The end of the knife, which originally was rounded, is ground to a straight, slightly skewed angle. With this end I can dab, poke or finesse glue, or scrape away glue squeeze along joints, ledges, and even from corners. When the job is done and the glue has dried to the blade because I forgot to wipe it off, it functions as a litmus test. A putty knife will scrape it back to metal while assuring me by the glue's brittleness and "stick" of the success of the bond.
If you tiller according to HOB, assigning duties to facets, reducing weight on the outside belly facets and finessing tiller with the middle facet, then the next two tools help you patrol the middle facet, or belly crown, of the braced bow. The caveat here is that these tools work best when the stave flows smoothly. This usually occurs only when you're working with a selfbow stave that's been corrected of irregularites, or a laminated stave, such as one that's bamboo-backed.
The first tool, which premiered in Hunting the Bamboo-Backed Bow, has become known as the "walkie-talkie" for the information it relays as it "walks" down the belly of the bow. It consists of four small brass screws, one in the middle of each face of a square piece of hardwood, 7" long. The tool spans the arc of the belly. Each screw sits proud of its face by a slight amount more than the next one, each one almost contacting the belly at various stages along its length, so that the proudest screw works best in the dip area, while the shallowest one, almost flush with its face, works toward the nocks. In relay fashion, the screws contact the belly, each in its turn, as you slide the tool from the dips toward the nocks.
Assume that you desire a gently decelerating arc in the braced bow. Slide the walkie-talkie along the belly crown toward the nock, starting with the proudest screw closest to the dip area. By keeping an eye on the changing gap between the screw head and the belly, or by noticing the rate at which one leg of the tool lifts or sags as the tool rides upon the screw head and the other leg, you can discover and mark the areas that require attention.
When the screw makes contact and one leg of the tool lifts and continues to steadily increase its distance from the belly as you move the tool down the limb, and so on with each successively shorter screw, you have achieved a decelerating arc.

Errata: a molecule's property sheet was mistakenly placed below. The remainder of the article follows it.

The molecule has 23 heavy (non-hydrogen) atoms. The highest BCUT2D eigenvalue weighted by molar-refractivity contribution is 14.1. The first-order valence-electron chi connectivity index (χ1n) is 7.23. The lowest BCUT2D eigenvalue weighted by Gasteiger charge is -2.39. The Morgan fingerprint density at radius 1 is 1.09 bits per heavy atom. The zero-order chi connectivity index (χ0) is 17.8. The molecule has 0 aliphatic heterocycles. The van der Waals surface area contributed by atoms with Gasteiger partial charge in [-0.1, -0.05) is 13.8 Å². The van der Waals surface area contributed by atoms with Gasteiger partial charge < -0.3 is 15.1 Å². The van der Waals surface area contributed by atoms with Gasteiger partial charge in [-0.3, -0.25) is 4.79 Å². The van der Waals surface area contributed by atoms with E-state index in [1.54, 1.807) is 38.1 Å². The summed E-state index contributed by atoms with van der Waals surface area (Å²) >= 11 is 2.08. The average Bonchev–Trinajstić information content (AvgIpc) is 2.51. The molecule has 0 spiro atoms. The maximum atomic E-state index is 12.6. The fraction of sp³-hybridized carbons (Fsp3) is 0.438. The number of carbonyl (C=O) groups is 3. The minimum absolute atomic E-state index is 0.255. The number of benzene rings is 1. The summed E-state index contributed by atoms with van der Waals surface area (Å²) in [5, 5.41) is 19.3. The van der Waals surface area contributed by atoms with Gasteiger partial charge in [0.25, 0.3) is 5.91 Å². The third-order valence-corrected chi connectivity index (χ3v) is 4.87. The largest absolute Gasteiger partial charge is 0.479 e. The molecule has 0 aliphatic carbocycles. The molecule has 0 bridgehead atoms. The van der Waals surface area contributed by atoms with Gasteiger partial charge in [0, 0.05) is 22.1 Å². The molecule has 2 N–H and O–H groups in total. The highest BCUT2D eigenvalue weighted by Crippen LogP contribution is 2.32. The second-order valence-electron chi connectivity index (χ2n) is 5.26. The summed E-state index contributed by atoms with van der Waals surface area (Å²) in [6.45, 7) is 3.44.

On the other hand, if a screw head reveals a dip in the braced profile somewhere along the limb, and the unbraced bow does not exhibit a corresponding irregularity in its profile, then the walkie-talkie has discovered a potential hinge, however subtle.
A similar tool uses a carpenter's pencil that is friction fit into a dado in the middle of a 7" piece of stock. Instead of relying on four established screw heights, you can slide the pencil up and down the dado slot to match an area of a limb you wish to examine, and the pencil lead will mark the limb's stiff sections and skip over its subtle hinges.
Belts of various grits from portable belt sanders make inexpensive and ideal implements for mushing over facets, overriding uneven areas and generally bringing your bow limbs to a smoothly flowing harmony of movement. Mount them over a ¾" thickness of stock, plywood or solid, ripped to the width of the belt, cut to allow for a friction fit with the belt, the ends rounded to soften the strain on the belt.
Panzar files, which were developed for automobile bodywork, can be adapted for a range of uses in bow building. They come in flat and half round shapes, flexible and stiff, and are designed to be screwed into and used in a tool frame. The flat Panzar is two-sided. When one side of the file becomes dull, unscrew it, flip it over, and use the other side. The teeth, numbering about eight to an inch, curve across the width of the file, like miniature milling cutters. Their extremely sharp edges leave behind a smooth, shaved, scratchless finish.
I have a half round and a flat screwed to a piece of stock and use them like a rasp. Though the Panzar does not have a wood rasp's versatility, it's unexcelled for cutting cleanly on the surfaces it fits. Another flat file is fashioned into a homemade specialty plane for two-fisted use. I don't use them often, but if you want to bring a stave or a bamboo backing to accurate outline with the flat files, or rough out the handle area without tearing wood using the half round, or if you're working horn or baleen, (or fiberglass, for that matter, so I've been told), or if you have a squirrelly area you need to smooth out precisely without roughing it up, you'd be hard pressed to find a better cutting edge. And you can also use one to put an adequate edge on a broadhead.
None of these simple tools in itself guarantees results or offers shortcuts to the tillered bow. In fact, if you are in a race to make a bow, you should avoid them. But if building bows is a creative activity you want to do better, an art you want to learn, then increasing your skills while adding understanding and finesse will place you on the path to excellence. If you want to build the best bow you can possibly make, you'll look for the means to get you there, and you'll relish the problem-solving challenges which stand in your waywhich means you'll soon be creating additions to your own bowyer's tool kit.